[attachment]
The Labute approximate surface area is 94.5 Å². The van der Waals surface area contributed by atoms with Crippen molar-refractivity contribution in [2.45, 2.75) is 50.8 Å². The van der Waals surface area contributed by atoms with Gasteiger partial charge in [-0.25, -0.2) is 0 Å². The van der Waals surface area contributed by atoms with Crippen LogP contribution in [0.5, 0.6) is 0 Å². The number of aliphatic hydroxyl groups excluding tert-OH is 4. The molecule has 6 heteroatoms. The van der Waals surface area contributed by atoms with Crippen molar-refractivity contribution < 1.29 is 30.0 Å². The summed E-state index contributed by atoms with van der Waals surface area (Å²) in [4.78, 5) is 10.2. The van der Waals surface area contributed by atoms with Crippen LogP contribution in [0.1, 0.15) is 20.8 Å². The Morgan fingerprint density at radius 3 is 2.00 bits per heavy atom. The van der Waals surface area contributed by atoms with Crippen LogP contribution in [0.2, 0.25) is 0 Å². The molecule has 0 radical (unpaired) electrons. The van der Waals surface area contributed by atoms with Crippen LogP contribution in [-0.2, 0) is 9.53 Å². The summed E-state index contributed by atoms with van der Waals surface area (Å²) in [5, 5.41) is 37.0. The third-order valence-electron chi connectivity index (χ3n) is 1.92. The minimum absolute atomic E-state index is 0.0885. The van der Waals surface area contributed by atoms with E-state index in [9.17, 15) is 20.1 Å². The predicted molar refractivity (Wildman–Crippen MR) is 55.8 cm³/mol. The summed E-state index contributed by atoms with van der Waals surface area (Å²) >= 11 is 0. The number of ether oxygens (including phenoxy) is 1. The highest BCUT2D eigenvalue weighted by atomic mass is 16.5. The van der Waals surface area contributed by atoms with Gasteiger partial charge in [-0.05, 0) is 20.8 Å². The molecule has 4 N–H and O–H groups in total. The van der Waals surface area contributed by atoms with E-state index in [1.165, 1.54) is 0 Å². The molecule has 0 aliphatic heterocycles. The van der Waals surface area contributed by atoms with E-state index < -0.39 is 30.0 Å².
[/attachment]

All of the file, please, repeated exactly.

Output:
The Labute approximate surface area is 94.5 Å². The van der Waals surface area contributed by atoms with Crippen molar-refractivity contribution in [2.45, 2.75) is 50.8 Å². The van der Waals surface area contributed by atoms with Gasteiger partial charge in [-0.25, -0.2) is 0 Å². The van der Waals surface area contributed by atoms with Crippen LogP contribution in [0.5, 0.6) is 0 Å². The number of aliphatic hydroxyl groups excluding tert-OH is 4. The molecule has 6 heteroatoms. The van der Waals surface area contributed by atoms with Crippen molar-refractivity contribution < 1.29 is 30.0 Å². The summed E-state index contributed by atoms with van der Waals surface area (Å²) in [4.78, 5) is 10.2. The van der Waals surface area contributed by atoms with Crippen LogP contribution in [0.1, 0.15) is 20.8 Å². The Morgan fingerprint density at radius 3 is 2.00 bits per heavy atom. The van der Waals surface area contributed by atoms with Crippen LogP contribution in [0.2, 0.25) is 0 Å². The molecule has 0 radical (unpaired) electrons. The van der Waals surface area contributed by atoms with Crippen LogP contribution in [-0.2, 0) is 9.53 Å². The summed E-state index contributed by atoms with van der Waals surface area (Å²) in [5, 5.41) is 37.0. The third-order valence-electron chi connectivity index (χ3n) is 1.92. The minimum absolute atomic E-state index is 0.0885. The van der Waals surface area contributed by atoms with E-state index in [9.17, 15) is 20.1 Å². The predicted molar refractivity (Wildman–Crippen MR) is 55.8 cm³/mol. The summed E-state index contributed by atoms with van der Waals surface area (Å²) >= 11 is 0. The number of ether oxygens (including phenoxy) is 1. The highest BCUT2D eigenvalue weighted by atomic mass is 16.5. The van der Waals surface area contributed by atoms with Gasteiger partial charge in [-0.05, 0) is 20.8 Å². The molecule has 4 N–H and O–H groups in total. The van der Waals surface area contributed by atoms with E-state index in [1.165, 1.54) is 0 Å². The molecule has 0 aliphatic heterocycles. The van der Waals surface area contributed by atoms with E-state index < -0.39 is 30.0 Å².